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Just let them scrap: Is fighting what baseball needs to be lit again?

Puig went in guns blazing, and nobody wanted the smoke.

The Pittsburgh Pirates and Cincinnati Reds faced off against each other last night, with both teams jawing at each other in what has proved to be a heated rivalry.

After bickering all game, it wasn’t until the ninth inning that Reds relief pitcher Amir Garrett left the mound and sprinted to the Pirates’ dugout, throwing haymakers.

Are you not entertained?

This was clearly the most entertaining baseball fight this season, and possibly the most entertaining in years.

Seriously, you’ve seen batters storm the mound when they’re thrown at, you’ve seen pitchers storm the plate when the batter is talking shit, but how often do you see a guy sprint right at the dugout alone, filled with 20+ players?

As if the fight couldn’t get any better, Yasiel Puig joined in on the fight, when just 20 minutes before he was traded to the Cleveland Indians.

Puig is known for having a fiery temper, and his attitude has long been considered a disruption in the locker room. But he’s riding for his boys, even if he’s already out the door, and that is commendable, for real.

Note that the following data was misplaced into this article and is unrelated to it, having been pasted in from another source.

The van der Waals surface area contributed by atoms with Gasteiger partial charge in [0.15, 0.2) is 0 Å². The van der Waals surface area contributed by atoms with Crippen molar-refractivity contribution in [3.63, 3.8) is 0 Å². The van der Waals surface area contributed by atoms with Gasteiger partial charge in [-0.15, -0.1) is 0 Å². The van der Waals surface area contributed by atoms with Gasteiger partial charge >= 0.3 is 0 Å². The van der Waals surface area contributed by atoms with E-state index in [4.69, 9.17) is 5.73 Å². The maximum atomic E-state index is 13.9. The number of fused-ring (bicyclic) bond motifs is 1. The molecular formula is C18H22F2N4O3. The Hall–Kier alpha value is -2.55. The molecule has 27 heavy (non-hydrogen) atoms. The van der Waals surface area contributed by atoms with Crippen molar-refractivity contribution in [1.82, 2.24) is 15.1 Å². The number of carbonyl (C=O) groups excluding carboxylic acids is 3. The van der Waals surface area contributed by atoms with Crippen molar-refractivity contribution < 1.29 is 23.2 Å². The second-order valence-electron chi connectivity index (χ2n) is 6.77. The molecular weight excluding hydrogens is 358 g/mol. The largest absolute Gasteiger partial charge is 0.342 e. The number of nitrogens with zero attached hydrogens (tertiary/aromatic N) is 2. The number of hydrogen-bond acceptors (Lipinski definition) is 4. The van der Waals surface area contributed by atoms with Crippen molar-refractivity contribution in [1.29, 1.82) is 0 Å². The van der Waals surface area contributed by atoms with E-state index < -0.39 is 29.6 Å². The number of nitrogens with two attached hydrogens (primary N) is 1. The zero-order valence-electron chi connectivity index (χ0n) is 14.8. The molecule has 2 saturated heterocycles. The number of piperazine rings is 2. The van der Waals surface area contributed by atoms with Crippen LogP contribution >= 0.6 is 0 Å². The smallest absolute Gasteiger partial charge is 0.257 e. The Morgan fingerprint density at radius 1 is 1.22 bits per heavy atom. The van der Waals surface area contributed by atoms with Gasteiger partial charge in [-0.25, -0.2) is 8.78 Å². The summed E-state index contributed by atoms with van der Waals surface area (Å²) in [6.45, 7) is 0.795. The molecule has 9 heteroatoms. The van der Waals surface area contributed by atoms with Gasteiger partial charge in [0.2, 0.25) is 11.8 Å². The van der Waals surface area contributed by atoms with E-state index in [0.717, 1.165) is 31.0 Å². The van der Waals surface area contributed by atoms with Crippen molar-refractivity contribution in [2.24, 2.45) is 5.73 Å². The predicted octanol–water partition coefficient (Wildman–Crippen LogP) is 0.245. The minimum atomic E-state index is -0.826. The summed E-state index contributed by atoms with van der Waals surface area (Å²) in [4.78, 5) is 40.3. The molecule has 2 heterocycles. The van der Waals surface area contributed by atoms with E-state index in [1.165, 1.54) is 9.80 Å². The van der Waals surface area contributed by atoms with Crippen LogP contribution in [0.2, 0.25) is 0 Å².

Also notable is that none of the Pirates players wanted to scrap with Puig, and rightly so. The guy is jacked, and a tough, hard-nosed man born in Cuba.

Football is America’s most popular sport, basketball is the sport where stars are most marketable, and hockey is the sport where a certain amount of fighting is legal, but baseball is America’s pastime. And fights have always been a part of baseball.

Penalties and fines are going to be passed down in the aftermath of this fight, as they always are. The league cannot have players or managers running rampant, endangering each other and possibly even fans. But there is no denying MLB commissioner Rob Manfred is eager to see MLB ratings go up.

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Manfred has made changes regarding pitchers’ clocks in between pitches in order to speed up the game. He also implemented a rule in 2018, limiting the number of mound visits to six per nine innings in a game.

Will fights start to see even steeper penalties if they occur more often? Or lowkey, are brawls like the one we saw last night good for a sport that some people label as boring?

Manfred would never admit it, but the buzz after this fight is not a bad thing for baseball, especially with no one being seriously hurt. You a wild boy, Garrett and Puig.